UK Government Document Outlines Framework for “Digital Identities”
A government document was published on the 11th of February outlining a “digital identity and attribute trust” framework. This document was defined as the “beginning” of a “trusted digital identity system”.
The document, published by the Department for Digital, Culture, Media & Sport contains an optimistic ministerial foreword by the Minister for Digital Infrastructure. Matt Warmann (MP) noted that “it has become increasingly important in this digital age to be able to establish trust” and “having an agreed digital identity that can [be] use[d] easily and universally will be the cornerstone of future economies”.
The document proposes a set of guidelines for so-called “Identity Service Providers”, a company or organisation tasked with “proving and verifying” users identities and “specialising in designing and building components that can be used during a specific part of the process”.
A “digital identity” is defined in the document as a “digital representation” of an individual and will let the individual “prove” who they are “during interactions and transactions”. According to the document, digital identities will be used in a variety of ways and will “remove the need to post [or show] documents to prove who you are”. Furthermore, digital identities can be used to “ensure that the person or organisation you are dealing with is who they claim to be”.
Digital identities will be made up of “attributes”, “pieces of information that describe something about a person or organisation”. “Attributes” can include information such as a person’s “hair colour”, “A levels or trade qualifications” or “bank account number”.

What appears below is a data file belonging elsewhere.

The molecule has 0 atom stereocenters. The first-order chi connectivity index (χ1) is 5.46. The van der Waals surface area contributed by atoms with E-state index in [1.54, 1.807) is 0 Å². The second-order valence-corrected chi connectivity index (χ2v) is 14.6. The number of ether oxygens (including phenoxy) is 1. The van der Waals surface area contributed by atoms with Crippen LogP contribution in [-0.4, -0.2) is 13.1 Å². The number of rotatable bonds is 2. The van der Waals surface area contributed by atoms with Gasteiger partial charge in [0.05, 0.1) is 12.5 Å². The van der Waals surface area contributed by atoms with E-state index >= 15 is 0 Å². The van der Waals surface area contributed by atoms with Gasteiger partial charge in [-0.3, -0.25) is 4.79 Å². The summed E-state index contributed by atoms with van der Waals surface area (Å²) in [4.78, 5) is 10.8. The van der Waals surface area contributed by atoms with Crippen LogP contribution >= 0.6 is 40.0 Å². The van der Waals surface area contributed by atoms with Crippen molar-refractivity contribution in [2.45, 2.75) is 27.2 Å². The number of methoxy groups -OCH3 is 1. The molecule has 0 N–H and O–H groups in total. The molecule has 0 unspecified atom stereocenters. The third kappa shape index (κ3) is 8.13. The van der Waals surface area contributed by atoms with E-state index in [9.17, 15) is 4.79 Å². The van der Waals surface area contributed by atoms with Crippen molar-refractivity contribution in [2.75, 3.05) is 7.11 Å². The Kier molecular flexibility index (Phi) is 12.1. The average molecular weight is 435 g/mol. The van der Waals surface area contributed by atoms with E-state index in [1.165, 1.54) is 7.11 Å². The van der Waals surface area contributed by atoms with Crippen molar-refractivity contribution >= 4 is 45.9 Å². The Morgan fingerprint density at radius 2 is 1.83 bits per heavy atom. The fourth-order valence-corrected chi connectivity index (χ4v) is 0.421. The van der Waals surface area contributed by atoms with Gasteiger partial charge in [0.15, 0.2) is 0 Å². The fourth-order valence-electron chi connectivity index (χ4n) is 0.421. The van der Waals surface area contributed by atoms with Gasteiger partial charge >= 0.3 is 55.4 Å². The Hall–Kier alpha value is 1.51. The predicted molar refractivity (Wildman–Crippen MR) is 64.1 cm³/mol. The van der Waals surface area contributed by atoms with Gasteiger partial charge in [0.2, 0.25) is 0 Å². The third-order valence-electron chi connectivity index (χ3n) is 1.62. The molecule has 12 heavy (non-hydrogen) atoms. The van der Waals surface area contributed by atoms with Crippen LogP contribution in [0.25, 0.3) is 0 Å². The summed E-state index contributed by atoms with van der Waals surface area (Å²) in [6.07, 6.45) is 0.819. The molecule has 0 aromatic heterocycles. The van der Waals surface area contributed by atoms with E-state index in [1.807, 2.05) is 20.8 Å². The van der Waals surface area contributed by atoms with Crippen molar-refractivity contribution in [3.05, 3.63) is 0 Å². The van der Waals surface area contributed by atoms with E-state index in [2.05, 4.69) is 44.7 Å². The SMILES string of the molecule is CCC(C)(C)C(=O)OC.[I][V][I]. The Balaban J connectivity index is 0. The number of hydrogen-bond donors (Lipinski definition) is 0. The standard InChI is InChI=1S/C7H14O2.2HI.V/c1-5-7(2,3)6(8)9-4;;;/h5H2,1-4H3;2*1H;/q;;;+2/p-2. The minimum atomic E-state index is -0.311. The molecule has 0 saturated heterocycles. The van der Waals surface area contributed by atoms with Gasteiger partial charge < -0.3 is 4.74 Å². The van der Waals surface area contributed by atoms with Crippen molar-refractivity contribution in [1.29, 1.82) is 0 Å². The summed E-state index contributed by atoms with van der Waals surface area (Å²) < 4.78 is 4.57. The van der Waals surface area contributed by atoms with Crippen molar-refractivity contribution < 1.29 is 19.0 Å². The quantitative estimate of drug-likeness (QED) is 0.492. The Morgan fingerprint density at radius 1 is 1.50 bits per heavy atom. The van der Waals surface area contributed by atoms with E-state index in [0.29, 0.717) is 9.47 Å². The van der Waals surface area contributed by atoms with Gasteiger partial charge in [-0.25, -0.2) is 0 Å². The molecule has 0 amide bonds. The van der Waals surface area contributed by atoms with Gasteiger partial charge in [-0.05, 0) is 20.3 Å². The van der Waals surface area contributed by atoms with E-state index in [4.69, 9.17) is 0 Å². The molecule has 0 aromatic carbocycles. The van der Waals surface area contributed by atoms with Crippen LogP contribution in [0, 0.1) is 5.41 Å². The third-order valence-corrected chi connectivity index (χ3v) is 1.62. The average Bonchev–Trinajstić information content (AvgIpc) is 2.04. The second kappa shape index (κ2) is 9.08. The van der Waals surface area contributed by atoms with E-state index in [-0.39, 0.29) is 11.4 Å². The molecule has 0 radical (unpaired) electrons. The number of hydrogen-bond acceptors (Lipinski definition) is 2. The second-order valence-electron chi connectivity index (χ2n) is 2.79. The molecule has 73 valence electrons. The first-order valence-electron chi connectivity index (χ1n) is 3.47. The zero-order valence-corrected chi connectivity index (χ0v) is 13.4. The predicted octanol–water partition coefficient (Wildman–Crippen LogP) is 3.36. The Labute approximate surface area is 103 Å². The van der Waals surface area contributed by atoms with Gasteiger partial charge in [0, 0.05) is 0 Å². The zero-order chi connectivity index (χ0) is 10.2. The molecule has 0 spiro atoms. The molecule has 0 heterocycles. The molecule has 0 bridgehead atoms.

So-called “attribute service providers” -“individuals or organisations that collect, create, check or share attributes”-, will be able to score attributes to make it “easier for identity service providers and [other] parties to compare people. They can use the scores to decide “which attributes meet their needs” and will be used to increase confidence in consumers.
The document states that is “just the beginning” of the construction of “a trusted digital identity system for the UK”. The trust framework details that there is “further work to do on the governance structure to protect consumers and make sure the trust framework delivers on its intended benefits”. The next step for the trust framework will be to “incorporate feedback and publish a second iteration” containing the details for the certification process. The certification process will explain how organisations will be assessed in order to “meet the requirements of the trust framework”. “Sandbox style” testing of the trust framework will then commence “in partnership with sectors and organisations” to ensure their needs are met.